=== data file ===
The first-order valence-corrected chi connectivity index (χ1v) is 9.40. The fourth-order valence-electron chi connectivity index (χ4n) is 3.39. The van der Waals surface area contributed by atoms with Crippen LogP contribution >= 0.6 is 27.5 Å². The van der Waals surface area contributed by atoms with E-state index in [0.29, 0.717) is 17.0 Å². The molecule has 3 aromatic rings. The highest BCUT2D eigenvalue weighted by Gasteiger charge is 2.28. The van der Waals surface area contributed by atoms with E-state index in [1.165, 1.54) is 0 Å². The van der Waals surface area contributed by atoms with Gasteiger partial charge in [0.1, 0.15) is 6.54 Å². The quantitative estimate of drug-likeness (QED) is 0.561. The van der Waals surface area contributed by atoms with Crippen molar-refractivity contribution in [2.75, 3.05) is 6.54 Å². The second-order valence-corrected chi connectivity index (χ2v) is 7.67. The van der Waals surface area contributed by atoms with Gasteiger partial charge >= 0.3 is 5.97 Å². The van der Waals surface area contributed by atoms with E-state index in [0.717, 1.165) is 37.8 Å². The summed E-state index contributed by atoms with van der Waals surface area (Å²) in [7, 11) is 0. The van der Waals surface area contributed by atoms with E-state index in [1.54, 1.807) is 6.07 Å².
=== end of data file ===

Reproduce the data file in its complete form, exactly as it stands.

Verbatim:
The first-order valence-corrected chi connectivity index (χ1v) is 9.40. The fourth-order valence-electron chi connectivity index (χ4n) is 3.39. The van der Waals surface area contributed by atoms with Crippen LogP contribution >= 0.6 is 27.5 Å². The van der Waals surface area contributed by atoms with E-state index in [0.29, 0.717) is 17.0 Å². The molecule has 3 aromatic rings. The highest BCUT2D eigenvalue weighted by Gasteiger charge is 2.28. The van der Waals surface area contributed by atoms with E-state index in [1.165, 1.54) is 0 Å². The van der Waals surface area contributed by atoms with Gasteiger partial charge in [0.1, 0.15) is 6.54 Å². The quantitative estimate of drug-likeness (QED) is 0.561. The van der Waals surface area contributed by atoms with Crippen molar-refractivity contribution in [2.75, 3.05) is 6.54 Å². The second-order valence-corrected chi connectivity index (χ2v) is 7.67. The van der Waals surface area contributed by atoms with Gasteiger partial charge >= 0.3 is 5.97 Å². The van der Waals surface area contributed by atoms with E-state index in [0.717, 1.165) is 37.8 Å². The summed E-state index contributed by atoms with van der Waals surface area (Å²) in [7, 11) is 0. The van der Waals surface area contributed by atoms with E-state index in [1.54, 1.807) is 6.07 Å².